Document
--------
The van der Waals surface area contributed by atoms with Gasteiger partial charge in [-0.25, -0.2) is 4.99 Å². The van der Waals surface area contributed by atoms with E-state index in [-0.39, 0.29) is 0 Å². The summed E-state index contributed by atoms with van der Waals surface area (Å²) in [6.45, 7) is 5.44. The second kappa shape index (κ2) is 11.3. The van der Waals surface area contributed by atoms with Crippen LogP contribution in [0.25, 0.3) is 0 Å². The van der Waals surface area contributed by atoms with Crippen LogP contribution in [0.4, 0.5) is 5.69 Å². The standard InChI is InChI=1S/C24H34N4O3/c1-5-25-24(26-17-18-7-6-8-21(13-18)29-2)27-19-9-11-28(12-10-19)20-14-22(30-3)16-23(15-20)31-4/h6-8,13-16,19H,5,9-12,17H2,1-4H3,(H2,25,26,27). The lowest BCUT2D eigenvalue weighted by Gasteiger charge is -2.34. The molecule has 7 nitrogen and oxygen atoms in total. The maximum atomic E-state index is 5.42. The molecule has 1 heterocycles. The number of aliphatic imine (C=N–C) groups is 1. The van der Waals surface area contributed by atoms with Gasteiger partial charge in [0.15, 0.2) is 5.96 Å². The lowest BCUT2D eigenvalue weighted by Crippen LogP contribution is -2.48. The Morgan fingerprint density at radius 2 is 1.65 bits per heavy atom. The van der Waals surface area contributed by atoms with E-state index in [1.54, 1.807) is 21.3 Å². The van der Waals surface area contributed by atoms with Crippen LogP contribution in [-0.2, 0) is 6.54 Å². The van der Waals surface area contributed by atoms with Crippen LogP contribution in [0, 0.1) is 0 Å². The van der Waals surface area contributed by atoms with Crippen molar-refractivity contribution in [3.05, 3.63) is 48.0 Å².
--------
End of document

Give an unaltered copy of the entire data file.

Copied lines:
The van der Waals surface area contributed by atoms with Gasteiger partial charge in [-0.25, -0.2) is 4.99 Å². The van der Waals surface area contributed by atoms with E-state index in [-0.39, 0.29) is 0 Å². The summed E-state index contributed by atoms with van der Waals surface area (Å²) in [6.45, 7) is 5.44. The second kappa shape index (κ2) is 11.3. The van der Waals surface area contributed by atoms with Crippen LogP contribution in [0.25, 0.3) is 0 Å². The van der Waals surface area contributed by atoms with Crippen LogP contribution in [0.4, 0.5) is 5.69 Å². The standard InChI is InChI=1S/C24H34N4O3/c1-5-25-24(26-17-18-7-6-8-21(13-18)29-2)27-19-9-11-28(12-10-19)20-14-22(30-3)16-23(15-20)31-4/h6-8,13-16,19H,5,9-12,17H2,1-4H3,(H2,25,26,27). The lowest BCUT2D eigenvalue weighted by Gasteiger charge is -2.34. The molecule has 7 nitrogen and oxygen atoms in total. The maximum atomic E-state index is 5.42. The molecule has 1 heterocycles. The number of aliphatic imine (C=N–C) groups is 1. The van der Waals surface area contributed by atoms with Gasteiger partial charge in [0.15, 0.2) is 5.96 Å². The lowest BCUT2D eigenvalue weighted by Crippen LogP contribution is -2.48. The Morgan fingerprint density at radius 2 is 1.65 bits per heavy atom. The van der Waals surface area contributed by atoms with E-state index in [1.54, 1.807) is 21.3 Å². The van der Waals surface area contributed by atoms with Crippen LogP contribution in [-0.2, 0) is 6.54 Å². The van der Waals surface area contributed by atoms with Crippen LogP contribution in [0, 0.1) is 0 Å². The van der Waals surface area contributed by atoms with Crippen molar-refractivity contribution in [3.05, 3.63) is 48.0 Å².